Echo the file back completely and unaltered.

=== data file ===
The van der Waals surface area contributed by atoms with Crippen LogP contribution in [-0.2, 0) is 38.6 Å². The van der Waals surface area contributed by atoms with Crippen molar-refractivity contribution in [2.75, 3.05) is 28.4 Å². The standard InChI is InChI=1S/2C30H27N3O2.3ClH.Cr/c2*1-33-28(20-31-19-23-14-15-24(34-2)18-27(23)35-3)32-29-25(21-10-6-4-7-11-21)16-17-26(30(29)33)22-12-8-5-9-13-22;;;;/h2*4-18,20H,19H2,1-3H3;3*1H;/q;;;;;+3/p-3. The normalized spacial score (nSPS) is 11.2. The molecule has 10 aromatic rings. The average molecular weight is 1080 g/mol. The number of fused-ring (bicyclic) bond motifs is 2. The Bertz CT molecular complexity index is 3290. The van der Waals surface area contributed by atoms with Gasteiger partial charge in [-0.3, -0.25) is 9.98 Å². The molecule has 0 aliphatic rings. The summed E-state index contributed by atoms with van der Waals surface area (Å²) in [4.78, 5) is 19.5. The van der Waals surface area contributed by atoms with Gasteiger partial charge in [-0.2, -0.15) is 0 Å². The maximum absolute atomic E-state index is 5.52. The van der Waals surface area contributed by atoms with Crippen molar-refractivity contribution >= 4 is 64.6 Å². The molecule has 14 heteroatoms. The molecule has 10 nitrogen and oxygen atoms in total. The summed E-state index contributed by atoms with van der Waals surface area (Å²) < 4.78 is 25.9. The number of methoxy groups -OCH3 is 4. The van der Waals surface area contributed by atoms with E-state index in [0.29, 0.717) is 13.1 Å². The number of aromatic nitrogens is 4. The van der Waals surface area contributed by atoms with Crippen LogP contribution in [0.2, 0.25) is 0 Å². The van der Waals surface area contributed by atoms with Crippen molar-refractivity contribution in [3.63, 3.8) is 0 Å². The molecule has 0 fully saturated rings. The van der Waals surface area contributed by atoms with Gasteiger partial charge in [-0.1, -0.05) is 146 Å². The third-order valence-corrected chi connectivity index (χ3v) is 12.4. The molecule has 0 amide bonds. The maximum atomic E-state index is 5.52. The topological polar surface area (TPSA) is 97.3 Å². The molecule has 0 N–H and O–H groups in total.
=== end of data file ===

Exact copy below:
The van der Waals surface area contributed by atoms with Crippen LogP contribution in [-0.2, 0) is 38.6 Å². The van der Waals surface area contributed by atoms with Crippen molar-refractivity contribution in [2.75, 3.05) is 28.4 Å². The standard InChI is InChI=1S/2C30H27N3O2.3ClH.Cr/c2*1-33-28(20-31-19-23-14-15-24(34-2)18-27(23)35-3)32-29-25(21-10-6-4-7-11-21)16-17-26(30(29)33)22-12-8-5-9-13-22;;;;/h2*4-18,20H,19H2,1-3H3;3*1H;/q;;;;;+3/p-3. The normalized spacial score (nSPS) is 11.2. The molecule has 10 aromatic rings. The average molecular weight is 1080 g/mol. The number of fused-ring (bicyclic) bond motifs is 2. The Bertz CT molecular complexity index is 3290. The van der Waals surface area contributed by atoms with Gasteiger partial charge in [-0.3, -0.25) is 9.98 Å². The molecule has 0 aliphatic rings. The summed E-state index contributed by atoms with van der Waals surface area (Å²) in [4.78, 5) is 19.5. The van der Waals surface area contributed by atoms with Gasteiger partial charge in [-0.2, -0.15) is 0 Å². The maximum absolute atomic E-state index is 5.52. The van der Waals surface area contributed by atoms with Crippen molar-refractivity contribution >= 4 is 64.6 Å². The molecule has 14 heteroatoms. The molecule has 10 nitrogen and oxygen atoms in total. The summed E-state index contributed by atoms with van der Waals surface area (Å²) < 4.78 is 25.9. The number of methoxy groups -OCH3 is 4. The van der Waals surface area contributed by atoms with E-state index in [0.29, 0.717) is 13.1 Å². The number of aromatic nitrogens is 4. The van der Waals surface area contributed by atoms with Crippen LogP contribution in [0.2, 0.25) is 0 Å². The van der Waals surface area contributed by atoms with Crippen molar-refractivity contribution in [3.63, 3.8) is 0 Å². The molecule has 0 fully saturated rings. The van der Waals surface area contributed by atoms with Gasteiger partial charge in [-0.1, -0.05) is 146 Å². The third-order valence-corrected chi connectivity index (χ3v) is 12.4. The molecule has 0 amide bonds. The maximum atomic E-state index is 5.52. The topological polar surface area (TPSA) is 97.3 Å². The molecule has 0 N–H and O–H groups in total.